Despite the weather taking a turn for the cold and wet, progress on site has been fantastic. The whole of the excavation area is now open and we've started to get a real handle on the exposed remains.

Below you can see a plan of the site (click the image for a larger version). The plan shows the archaeological features we have exposed in grey and the result of the geophysical survey in yellow. As you can see there are significantly more geophysical anomalies than archaeological features, these represent variation in the geology which aren't the result of human action and are of no archaeological interest.

The main feature on the site is a sub-rectangular enclosure that can be seen in the centre left of the plan. The enclosure encompasses an area roughly 55m by 45m and is defined by a continuous ditch with a single entrance in the south-east corner. The ditch itself has a fairly steep profile and measures roughly 1m deep. The material excavated from the ditch would have been piled up as a bank on the inside of this. As with sites like Maiden Castle and other hillforts this is done to accentuate the ditch and make it a more challenging boundary to cross, I should say that the enclosure at the site in Sibford Ferris is some what less imposing than those at Maiden Castle.

Recording the enclosure ditch.

Along with sherds of Iron Age pottery, we have recovered loom weights which are associated with textile production, telling us that this was occurring on site. When hung from the bottom of threads on a loom they create tension enabling the user to weave between the treads to create textiles. The loom weight we've recovered is made from fired clay with a central hole through which the thread could be tied. Unfortunately, it is not complete and only half of the weight has been recovered, most probably why it was discarded into the ditch.

We have also found fragments of daub, associated with clay structures such as ovens, and animal bone. Artefactual evidence like this suggest the enclosure is associated with settlement activity. Iron Age dwellings, or round houses, are constructed using wooden post and wattle and daub. They tend to survive in the archaeological record as post-holes in the ground, but unfortunately no such evidence has been identified within our enclosure. It is likely that such evidence has been lost to modern ploughing or natural erosion.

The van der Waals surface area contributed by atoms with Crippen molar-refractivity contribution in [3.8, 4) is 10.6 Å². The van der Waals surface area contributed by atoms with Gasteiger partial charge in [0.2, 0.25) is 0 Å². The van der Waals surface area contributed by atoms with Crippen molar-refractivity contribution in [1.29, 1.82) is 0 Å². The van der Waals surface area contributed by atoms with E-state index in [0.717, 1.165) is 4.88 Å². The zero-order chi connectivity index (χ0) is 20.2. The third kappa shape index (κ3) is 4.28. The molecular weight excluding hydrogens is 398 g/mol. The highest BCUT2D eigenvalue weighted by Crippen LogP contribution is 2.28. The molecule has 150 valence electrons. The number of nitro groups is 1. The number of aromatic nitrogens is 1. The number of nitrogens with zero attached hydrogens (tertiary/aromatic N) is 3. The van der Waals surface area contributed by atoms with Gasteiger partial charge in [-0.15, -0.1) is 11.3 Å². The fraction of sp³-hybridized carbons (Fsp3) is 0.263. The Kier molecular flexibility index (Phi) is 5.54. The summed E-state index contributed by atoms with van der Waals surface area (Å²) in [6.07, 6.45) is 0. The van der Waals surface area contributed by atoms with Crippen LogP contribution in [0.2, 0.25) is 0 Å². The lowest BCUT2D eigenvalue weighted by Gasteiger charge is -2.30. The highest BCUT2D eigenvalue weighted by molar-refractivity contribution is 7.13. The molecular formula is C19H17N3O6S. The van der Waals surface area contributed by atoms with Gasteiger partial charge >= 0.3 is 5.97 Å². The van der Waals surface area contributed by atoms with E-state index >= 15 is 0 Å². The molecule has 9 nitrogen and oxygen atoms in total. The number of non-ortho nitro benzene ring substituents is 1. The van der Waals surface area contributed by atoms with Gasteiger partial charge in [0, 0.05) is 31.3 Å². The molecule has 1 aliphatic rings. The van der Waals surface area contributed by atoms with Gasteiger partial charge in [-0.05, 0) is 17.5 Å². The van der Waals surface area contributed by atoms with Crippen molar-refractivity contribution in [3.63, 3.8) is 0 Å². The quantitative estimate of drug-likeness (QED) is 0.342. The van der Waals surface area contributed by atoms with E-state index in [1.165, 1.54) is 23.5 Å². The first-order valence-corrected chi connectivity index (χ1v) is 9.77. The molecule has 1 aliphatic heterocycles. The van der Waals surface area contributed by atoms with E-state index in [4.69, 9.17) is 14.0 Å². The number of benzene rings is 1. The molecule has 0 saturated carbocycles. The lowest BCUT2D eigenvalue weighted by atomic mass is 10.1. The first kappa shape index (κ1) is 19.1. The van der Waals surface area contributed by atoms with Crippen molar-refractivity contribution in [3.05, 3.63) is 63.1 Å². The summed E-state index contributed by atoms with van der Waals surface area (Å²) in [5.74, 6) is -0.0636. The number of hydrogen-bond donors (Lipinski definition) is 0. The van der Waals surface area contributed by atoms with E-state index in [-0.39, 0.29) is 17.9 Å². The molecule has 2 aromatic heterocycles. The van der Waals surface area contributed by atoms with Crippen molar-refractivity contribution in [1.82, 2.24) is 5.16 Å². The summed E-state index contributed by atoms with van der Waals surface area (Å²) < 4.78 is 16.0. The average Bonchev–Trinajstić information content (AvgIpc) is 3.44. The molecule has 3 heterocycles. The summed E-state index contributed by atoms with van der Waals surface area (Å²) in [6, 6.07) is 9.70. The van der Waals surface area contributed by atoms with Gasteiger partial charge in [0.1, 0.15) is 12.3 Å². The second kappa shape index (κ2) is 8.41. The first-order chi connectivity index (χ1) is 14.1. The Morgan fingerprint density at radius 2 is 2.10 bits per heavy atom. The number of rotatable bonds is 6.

Fired clay loom weight - fresh from the ground.

We do have several large pits surviving within the enclosure, often located near the ditch itself (these can be seen along the southern and eastern edges of the enclosure, and in the south-east corner near the entrance). As with the pits discussed in the last update, these would have been used for storage and the discarding of waste. In the base of the one of pits we found a charcoal rich deposits which is likely to be the remains from the use of an oven or from a fire. Deposits such as these are excellent for providing crucial environmental evidence. Assessment of the charcoal pieces will help us establish which species of trees were local to the site during the Iron Age. Hopefully we will also recover charred seeds and grains (charring is great for aiding preservation) which can help shed light on the diet and food sources. To recover these material we retain a sample of soil which processed at our office but this won't be done until we are off site. Another key indicator of diet is the recovery of animal bone. So far from the site we have evidence for sheep / goat and possibly cattle. Due to the acidity of the soil, bone preservation is poor and only the harder, more durable, teeth survive.

Charcoal rich fill visible as a darker band in the base of the pit.

Outside of the main enclosure we have a number of other pits and a series of small enclosures located in the north-east corner of the site. These enclosure are much smaller, not only in area but the ditches that define them are considerably smaller, most measuring less than 0.5m deep. We have recovered significantly less finds from these ditches and are currently interpreting them as stock enclosures.

We only have a couple of week left on site and over this time we will continue to investigate the remains exposed to ensure we have a comprehensive understanding of the activity within the site. This week we are having the site photographed using a drone and will be sure to share these picture with you next week.